Literary Yard

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‘A Weary Waiter Pushes Her Body Forward’ and other poems

By: Leigh-Anne Burley

A Weary Waiter Pushes Her Body Forward

A weary single-parent waiter
pushes her body forward
like a cart laden with
table linens and wares.

She tip-toes on a high wire
without a safety net to
balance bills and schedules.

Impatient diners with stacked
privileges and meager tips
propel subsistence servers
hauling dirty dishes and
soiled linens.

Weary waitpersons push
their bodies forward
like a pack of mules
on a narrow mountain trail
without a guardrail.

A Young Woman Desires a Leather Purse

A young woman wearing a secondhand coat stands
outside a department store window
admiring a red Versace handbag.
Jane deems one good leather purse
as a rite of passage and
prays for that once-in-a-lifetime sale.
After work at Sears, Jane rides the bus to Bloor-Yorkville in Toronto
to walk past the high-end shops of Luis Vuitton,
Prada, Giorgio Armani, Dolce & Gabbana, and Vera Wang.

Inside the store, a sleek woman in a Vera Wang blue print dress and
Elizabeth Tang’s cream-colored high heels
regards Jane’s mousey brown hair cut in a plain bob,
drab beige coat, and
chipped, faux leather purse tucked under her arm.
Aware of being stared at,
Jane looks up at Ellen clutching her supple, quilted, black,
leather Chanel bag closer to her trim body.

Jane hurries away to catch the bus
to her studio apartment in Rosedale,
knowing she will return to Bloor-Yorkdale again and again
until the day she steps inside and owns the scent of leather.

Paying for Dinner

A family gathers around an upscale restaurant table, ending the meal with smiles and memories. A single mother waives her credit card to pay for dinner like a proud soldier of hard-won battles.
She is exhausted from rushing to unlimited classes, late-night exam cramming, and minimum-wage work. Running home to feed, bathe, and tuck her son in with a bedtime story, she worries she is not enough and not there enough.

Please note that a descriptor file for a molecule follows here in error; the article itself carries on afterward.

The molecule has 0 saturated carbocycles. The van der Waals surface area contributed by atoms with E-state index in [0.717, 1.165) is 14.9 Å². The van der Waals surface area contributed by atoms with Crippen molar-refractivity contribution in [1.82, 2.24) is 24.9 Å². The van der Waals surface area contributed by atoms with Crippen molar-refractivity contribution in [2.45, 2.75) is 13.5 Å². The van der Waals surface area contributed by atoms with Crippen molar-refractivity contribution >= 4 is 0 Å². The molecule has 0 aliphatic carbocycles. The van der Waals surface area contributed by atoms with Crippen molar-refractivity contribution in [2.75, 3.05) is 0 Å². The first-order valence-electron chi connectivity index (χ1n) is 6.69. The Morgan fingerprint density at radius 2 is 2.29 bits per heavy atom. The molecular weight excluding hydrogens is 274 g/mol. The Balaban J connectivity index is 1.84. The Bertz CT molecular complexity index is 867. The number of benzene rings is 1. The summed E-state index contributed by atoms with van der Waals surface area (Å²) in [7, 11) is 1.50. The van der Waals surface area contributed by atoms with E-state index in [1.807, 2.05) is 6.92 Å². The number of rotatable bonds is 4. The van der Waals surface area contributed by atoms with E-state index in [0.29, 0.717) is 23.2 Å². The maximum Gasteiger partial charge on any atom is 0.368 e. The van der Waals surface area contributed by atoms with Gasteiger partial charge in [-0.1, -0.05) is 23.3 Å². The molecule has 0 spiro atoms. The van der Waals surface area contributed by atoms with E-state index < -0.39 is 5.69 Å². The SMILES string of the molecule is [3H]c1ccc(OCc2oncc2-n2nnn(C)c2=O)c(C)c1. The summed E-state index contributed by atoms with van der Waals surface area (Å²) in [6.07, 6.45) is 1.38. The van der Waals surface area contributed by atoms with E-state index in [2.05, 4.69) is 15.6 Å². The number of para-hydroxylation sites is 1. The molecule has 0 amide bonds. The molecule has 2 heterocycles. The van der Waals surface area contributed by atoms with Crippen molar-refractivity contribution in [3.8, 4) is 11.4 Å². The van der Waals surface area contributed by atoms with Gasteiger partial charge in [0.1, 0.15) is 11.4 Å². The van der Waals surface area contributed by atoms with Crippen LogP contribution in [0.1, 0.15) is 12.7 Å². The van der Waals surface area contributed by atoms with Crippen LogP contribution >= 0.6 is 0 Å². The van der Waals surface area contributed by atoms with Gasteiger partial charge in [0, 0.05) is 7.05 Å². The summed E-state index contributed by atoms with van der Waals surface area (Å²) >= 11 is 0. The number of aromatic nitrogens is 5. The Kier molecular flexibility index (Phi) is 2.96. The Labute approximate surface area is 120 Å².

Seated beside her high school graduating son, looking around at the family she loves, knowing together they made it through steep gully shadows, biting cold headwinds, and up onto a cornucopia tableland.

Pine Cones’ Flamingo Dance

Ruffled pine cones
on needle carpets,
flamingo dancing

Woody heads awake from
your prickly dreams and
popping seeds.

Breeze’s rock progeny
under guardian trees,
gametophyte pollen seeps into strobili.

Music fades, and lights dim as
a frantic flamingo dance
weaves cloud blankets
over crackling conic children

Embryos’ expectations
cradling revelations of tough seeds fleeing
flamingo dancers’ percussion feet
towards the foot of a sunny hill.

Mr. Beaujon and the Walled Exit

Mr. Beaujon comes to a walled exit
where a sign read
Go Around Another Way.

Mr. Beaujon comes to
more walled exits.
Not making a sound,
he sticks around.

The sun beats down,
moons grow fat, and
moons shrink thin.
Mr. Beaujon must find
the door into the land of
Good and Plenty.

Much to his surprise,
his naked eye does surmise
tiny green shoots in
cracks of walls
like victory flags
fluttering in the breeze.

Mr. Beaujon pushes his fist
against the crumbling exit
creating an opening
to let the now-old man
into his land of
Good and Plenty.

Plaster Peels in the Universe

Plaster peels at the Main and Front Street intersection
when we emerged from our downy wombs
after our mothers’ backs and legs ached
from the groans of slingshot vaginas

arching across tombs and stars
into fissures of a fractured universe.


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